They put together a plan to ride cross-country, from West Virginia to Seattle, after graduation. As usual, Chris does most of the work while Win does most of the talking, flirting and whining. Over a couple of thousand miles, Chris gets totally irritated with his buddy, so when Win rides off and leaves him on the side of the road in Montana, Chris finishes the trip on his own, goes home to start Georgia Tech, and figures "good riddance." At least until the FBI shows up.

When did the shift in their friendship happen? Did their lives shift for the better, or out of control? What happened to Win?

The final novel of the bunch is Unwind, by sci-fi/fantasy writer Neal Shusterman (Everlost, Full Tilt, Dread Locks). In this America, the pro-life/pro-choice factions have finally settled their differences and come to a workable compromise for both sides. Abortion is forbidden, and every conceived child is protected by law. However, if by the age of 13 a child isn't working out for the parents, they can choose to retroactively abort, or Unwind, the kid. Unwound kids don't die, really, it's just that 100% of their parts are "harvested" and sent off as transplants. They live on, sort of, in lots of other people.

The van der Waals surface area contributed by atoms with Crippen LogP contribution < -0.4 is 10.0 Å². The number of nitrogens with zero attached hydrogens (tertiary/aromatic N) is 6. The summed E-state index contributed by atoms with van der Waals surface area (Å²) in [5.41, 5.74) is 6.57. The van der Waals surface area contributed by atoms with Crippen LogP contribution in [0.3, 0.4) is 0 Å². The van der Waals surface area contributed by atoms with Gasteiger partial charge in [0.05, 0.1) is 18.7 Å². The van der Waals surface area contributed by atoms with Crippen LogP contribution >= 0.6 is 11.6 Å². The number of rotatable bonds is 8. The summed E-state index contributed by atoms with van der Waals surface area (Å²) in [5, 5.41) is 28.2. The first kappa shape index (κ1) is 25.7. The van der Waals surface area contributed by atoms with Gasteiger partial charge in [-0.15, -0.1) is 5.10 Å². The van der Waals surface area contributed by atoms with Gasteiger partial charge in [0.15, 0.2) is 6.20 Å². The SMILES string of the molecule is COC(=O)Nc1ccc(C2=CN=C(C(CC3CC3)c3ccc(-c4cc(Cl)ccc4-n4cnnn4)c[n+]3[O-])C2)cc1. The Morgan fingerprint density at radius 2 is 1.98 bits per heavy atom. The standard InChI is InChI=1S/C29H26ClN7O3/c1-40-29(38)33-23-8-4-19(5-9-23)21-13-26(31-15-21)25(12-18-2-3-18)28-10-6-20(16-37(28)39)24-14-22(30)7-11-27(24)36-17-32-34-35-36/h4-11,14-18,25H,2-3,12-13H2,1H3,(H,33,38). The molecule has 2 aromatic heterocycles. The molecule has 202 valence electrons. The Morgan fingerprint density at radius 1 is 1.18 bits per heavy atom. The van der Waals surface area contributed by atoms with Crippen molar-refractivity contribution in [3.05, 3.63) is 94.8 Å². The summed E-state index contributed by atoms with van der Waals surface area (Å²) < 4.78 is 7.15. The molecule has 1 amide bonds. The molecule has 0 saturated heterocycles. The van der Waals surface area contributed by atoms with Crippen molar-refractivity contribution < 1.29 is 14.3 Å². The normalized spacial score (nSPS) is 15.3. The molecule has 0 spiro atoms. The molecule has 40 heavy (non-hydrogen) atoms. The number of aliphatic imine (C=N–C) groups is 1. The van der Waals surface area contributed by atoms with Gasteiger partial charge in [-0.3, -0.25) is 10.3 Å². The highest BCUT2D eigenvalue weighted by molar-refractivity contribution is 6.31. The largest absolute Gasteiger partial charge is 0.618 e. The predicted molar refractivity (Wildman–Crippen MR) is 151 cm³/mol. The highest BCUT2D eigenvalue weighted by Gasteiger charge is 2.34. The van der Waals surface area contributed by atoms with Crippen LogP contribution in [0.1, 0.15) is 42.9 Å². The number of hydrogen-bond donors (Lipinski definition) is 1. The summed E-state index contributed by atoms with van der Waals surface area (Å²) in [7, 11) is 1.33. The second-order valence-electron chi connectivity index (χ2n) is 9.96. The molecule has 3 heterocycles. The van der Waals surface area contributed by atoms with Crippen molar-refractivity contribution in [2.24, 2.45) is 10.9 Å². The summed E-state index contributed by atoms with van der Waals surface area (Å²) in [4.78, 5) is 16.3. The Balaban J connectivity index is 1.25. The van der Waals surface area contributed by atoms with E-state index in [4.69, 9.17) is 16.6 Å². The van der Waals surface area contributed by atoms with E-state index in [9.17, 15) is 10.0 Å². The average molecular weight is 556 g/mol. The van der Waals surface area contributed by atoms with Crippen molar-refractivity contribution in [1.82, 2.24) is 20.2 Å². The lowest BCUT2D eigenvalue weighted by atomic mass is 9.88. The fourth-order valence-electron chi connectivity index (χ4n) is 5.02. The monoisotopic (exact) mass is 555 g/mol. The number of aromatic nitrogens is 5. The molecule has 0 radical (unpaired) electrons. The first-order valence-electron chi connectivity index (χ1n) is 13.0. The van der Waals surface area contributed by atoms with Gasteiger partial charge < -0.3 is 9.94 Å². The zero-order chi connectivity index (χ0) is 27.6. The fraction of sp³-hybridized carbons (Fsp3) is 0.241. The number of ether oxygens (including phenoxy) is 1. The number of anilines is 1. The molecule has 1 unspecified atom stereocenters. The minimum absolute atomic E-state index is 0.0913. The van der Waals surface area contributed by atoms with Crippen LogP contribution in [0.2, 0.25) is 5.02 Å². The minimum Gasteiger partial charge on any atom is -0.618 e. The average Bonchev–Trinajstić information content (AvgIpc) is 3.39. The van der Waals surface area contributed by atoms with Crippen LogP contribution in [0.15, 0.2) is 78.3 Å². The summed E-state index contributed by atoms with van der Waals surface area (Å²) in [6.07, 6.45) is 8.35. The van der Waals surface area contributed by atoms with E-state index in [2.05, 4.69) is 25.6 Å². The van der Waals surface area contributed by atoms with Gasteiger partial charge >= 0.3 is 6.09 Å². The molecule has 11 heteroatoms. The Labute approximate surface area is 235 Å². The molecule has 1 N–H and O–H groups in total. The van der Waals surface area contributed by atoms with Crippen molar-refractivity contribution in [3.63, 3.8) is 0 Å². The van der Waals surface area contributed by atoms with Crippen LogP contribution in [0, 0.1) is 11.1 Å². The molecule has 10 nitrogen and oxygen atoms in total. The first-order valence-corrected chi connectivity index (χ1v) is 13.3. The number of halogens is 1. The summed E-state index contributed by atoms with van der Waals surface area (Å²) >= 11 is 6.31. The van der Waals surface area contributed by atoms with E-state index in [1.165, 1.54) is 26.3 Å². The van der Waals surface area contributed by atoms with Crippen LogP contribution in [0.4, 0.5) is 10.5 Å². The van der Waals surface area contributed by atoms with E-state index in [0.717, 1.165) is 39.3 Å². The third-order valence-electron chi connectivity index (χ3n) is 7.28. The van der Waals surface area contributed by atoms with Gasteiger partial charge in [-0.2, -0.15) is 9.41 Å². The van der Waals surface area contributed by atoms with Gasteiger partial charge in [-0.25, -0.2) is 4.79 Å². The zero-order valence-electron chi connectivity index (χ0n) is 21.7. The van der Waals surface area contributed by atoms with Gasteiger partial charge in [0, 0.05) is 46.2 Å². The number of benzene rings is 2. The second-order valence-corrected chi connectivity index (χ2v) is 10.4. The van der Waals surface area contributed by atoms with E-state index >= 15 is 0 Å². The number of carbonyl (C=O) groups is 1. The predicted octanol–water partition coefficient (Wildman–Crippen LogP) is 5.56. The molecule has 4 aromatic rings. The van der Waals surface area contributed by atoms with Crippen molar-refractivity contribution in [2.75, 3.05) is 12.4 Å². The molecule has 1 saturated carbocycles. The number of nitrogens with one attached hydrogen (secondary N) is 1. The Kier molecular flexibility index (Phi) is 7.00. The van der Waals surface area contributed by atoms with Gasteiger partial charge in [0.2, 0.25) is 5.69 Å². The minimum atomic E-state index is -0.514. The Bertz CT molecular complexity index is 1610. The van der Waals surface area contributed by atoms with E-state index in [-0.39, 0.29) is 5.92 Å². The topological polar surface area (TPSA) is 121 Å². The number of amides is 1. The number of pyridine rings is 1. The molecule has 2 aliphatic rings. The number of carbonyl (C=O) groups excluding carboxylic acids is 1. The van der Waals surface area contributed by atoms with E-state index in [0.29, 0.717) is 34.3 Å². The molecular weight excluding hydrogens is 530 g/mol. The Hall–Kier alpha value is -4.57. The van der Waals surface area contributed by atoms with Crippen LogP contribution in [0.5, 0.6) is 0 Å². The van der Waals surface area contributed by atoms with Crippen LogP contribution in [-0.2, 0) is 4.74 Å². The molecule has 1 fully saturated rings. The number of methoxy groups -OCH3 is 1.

Connor is sixteen when his parents sign the Unwind order. Anger and impulsivity work in his favor when he runs away, causes a huge traffic accident, becomes a legend and finds fellow Unwinds Risa and Lev, each being sent to "Harvest Camp" for different reasons. What happens to Connor and his fellow Unwinds as they desperately try to save their lives, will make you think about parents and teens, growing up and making mistakes, and where progress in medicine might take us. If you liked House of the Scorpion, Unwind is a great book for you.

Wednesday, November 12, 2008

2 Things I Bet You Didn't Know You Could Do . . .

on Surpass Web Safari, the Paideia Library's online catalog.

1) Post your own Book Reviews

Love your summer reading choices? Want to recommend Reading Bowl books to others?? The page for every item in the catalog has a place for you to write and post a review.

Search for an item